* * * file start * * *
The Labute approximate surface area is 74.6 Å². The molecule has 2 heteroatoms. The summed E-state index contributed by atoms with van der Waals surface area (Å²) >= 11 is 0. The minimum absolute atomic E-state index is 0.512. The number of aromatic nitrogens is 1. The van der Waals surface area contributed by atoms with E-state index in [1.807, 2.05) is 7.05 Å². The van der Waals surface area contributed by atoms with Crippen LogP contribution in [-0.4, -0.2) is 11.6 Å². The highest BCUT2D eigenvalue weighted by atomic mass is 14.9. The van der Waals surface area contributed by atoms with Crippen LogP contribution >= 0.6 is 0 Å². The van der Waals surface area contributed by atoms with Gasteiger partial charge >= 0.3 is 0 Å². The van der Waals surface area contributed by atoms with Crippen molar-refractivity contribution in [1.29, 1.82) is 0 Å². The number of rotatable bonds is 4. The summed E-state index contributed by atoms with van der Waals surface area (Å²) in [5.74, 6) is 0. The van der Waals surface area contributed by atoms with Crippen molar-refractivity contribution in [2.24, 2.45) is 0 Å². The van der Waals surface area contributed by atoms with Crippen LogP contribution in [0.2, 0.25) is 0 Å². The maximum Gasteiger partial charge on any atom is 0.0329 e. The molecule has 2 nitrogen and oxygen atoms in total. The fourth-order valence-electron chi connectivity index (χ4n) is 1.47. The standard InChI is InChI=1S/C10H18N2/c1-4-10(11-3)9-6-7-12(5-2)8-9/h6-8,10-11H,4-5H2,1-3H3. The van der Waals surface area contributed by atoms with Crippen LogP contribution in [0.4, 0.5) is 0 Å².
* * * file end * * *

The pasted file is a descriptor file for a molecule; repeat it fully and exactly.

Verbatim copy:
The Labute approximate surface area is 74.6 Å². The molecule has 2 heteroatoms. The summed E-state index contributed by atoms with van der Waals surface area (Å²) >= 11 is 0. The minimum absolute atomic E-state index is 0.512. The number of aromatic nitrogens is 1. The van der Waals surface area contributed by atoms with E-state index in [1.807, 2.05) is 7.05 Å². The van der Waals surface area contributed by atoms with Crippen LogP contribution in [-0.4, -0.2) is 11.6 Å². The highest BCUT2D eigenvalue weighted by atomic mass is 14.9. The van der Waals surface area contributed by atoms with Crippen LogP contribution >= 0.6 is 0 Å². The van der Waals surface area contributed by atoms with Gasteiger partial charge >= 0.3 is 0 Å². The van der Waals surface area contributed by atoms with Crippen molar-refractivity contribution in [1.29, 1.82) is 0 Å². The number of rotatable bonds is 4. The summed E-state index contributed by atoms with van der Waals surface area (Å²) in [5.74, 6) is 0. The van der Waals surface area contributed by atoms with Crippen molar-refractivity contribution in [2.24, 2.45) is 0 Å². The van der Waals surface area contributed by atoms with Crippen LogP contribution in [0.2, 0.25) is 0 Å². The maximum Gasteiger partial charge on any atom is 0.0329 e. The molecule has 2 nitrogen and oxygen atoms in total. The fourth-order valence-electron chi connectivity index (χ4n) is 1.47. The standard InChI is InChI=1S/C10H18N2/c1-4-10(11-3)9-6-7-12(5-2)8-9/h6-8,10-11H,4-5H2,1-3H3. The van der Waals surface area contributed by atoms with Crippen LogP contribution in [0.4, 0.5) is 0 Å².